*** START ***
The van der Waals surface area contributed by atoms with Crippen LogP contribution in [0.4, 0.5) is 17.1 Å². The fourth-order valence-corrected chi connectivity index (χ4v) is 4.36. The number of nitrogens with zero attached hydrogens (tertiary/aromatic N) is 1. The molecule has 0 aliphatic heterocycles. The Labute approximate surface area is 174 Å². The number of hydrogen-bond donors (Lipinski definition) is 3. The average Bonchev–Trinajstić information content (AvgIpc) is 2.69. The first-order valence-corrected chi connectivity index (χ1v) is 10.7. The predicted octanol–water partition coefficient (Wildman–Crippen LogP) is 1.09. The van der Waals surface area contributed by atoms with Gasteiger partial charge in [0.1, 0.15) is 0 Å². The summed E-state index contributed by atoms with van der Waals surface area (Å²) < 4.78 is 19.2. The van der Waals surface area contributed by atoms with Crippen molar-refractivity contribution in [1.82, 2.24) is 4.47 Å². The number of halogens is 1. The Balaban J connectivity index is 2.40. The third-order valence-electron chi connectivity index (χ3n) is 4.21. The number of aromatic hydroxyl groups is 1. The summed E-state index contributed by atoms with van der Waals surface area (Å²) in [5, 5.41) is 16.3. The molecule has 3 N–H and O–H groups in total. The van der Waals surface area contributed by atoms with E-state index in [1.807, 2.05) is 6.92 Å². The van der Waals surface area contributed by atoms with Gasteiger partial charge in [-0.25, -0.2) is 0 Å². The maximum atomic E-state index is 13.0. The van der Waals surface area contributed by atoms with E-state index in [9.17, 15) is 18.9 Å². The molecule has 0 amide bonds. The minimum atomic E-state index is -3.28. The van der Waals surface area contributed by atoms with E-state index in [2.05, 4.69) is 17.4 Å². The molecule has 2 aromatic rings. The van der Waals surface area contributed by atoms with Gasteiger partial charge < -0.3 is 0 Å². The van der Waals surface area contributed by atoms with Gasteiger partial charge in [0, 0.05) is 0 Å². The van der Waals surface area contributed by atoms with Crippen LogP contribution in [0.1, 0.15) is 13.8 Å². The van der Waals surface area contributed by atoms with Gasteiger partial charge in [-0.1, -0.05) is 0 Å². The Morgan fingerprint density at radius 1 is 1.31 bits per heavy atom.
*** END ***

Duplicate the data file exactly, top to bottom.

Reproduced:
The van der Waals surface area contributed by atoms with Crippen LogP contribution in [0.4, 0.5) is 17.1 Å². The fourth-order valence-corrected chi connectivity index (χ4v) is 4.36. The number of nitrogens with zero attached hydrogens (tertiary/aromatic N) is 1. The molecule has 0 aliphatic heterocycles. The Labute approximate surface area is 174 Å². The number of hydrogen-bond donors (Lipinski definition) is 3. The average Bonchev–Trinajstić information content (AvgIpc) is 2.69. The first-order valence-corrected chi connectivity index (χ1v) is 10.7. The predicted octanol–water partition coefficient (Wildman–Crippen LogP) is 1.09. The van der Waals surface area contributed by atoms with Gasteiger partial charge in [0.1, 0.15) is 0 Å². The summed E-state index contributed by atoms with van der Waals surface area (Å²) < 4.78 is 19.2. The van der Waals surface area contributed by atoms with Crippen molar-refractivity contribution in [1.82, 2.24) is 4.47 Å². The number of halogens is 1. The Balaban J connectivity index is 2.40. The third-order valence-electron chi connectivity index (χ3n) is 4.21. The number of aromatic hydroxyl groups is 1. The summed E-state index contributed by atoms with van der Waals surface area (Å²) in [5, 5.41) is 16.3. The molecule has 3 N–H and O–H groups in total. The van der Waals surface area contributed by atoms with E-state index in [1.807, 2.05) is 6.92 Å². The van der Waals surface area contributed by atoms with Gasteiger partial charge in [-0.25, -0.2) is 0 Å². The maximum atomic E-state index is 13.0. The van der Waals surface area contributed by atoms with E-state index in [9.17, 15) is 18.9 Å². The molecule has 0 amide bonds. The minimum atomic E-state index is -3.28. The van der Waals surface area contributed by atoms with E-state index in [2.05, 4.69) is 17.4 Å². The molecule has 2 aromatic rings. The van der Waals surface area contributed by atoms with Gasteiger partial charge < -0.3 is 0 Å². The van der Waals surface area contributed by atoms with Gasteiger partial charge in [0, 0.05) is 0 Å². The van der Waals surface area contributed by atoms with Crippen LogP contribution in [0.1, 0.15) is 13.8 Å². The van der Waals surface area contributed by atoms with Gasteiger partial charge in [-0.1, -0.05) is 0 Å². The Morgan fingerprint density at radius 1 is 1.31 bits per heavy atom.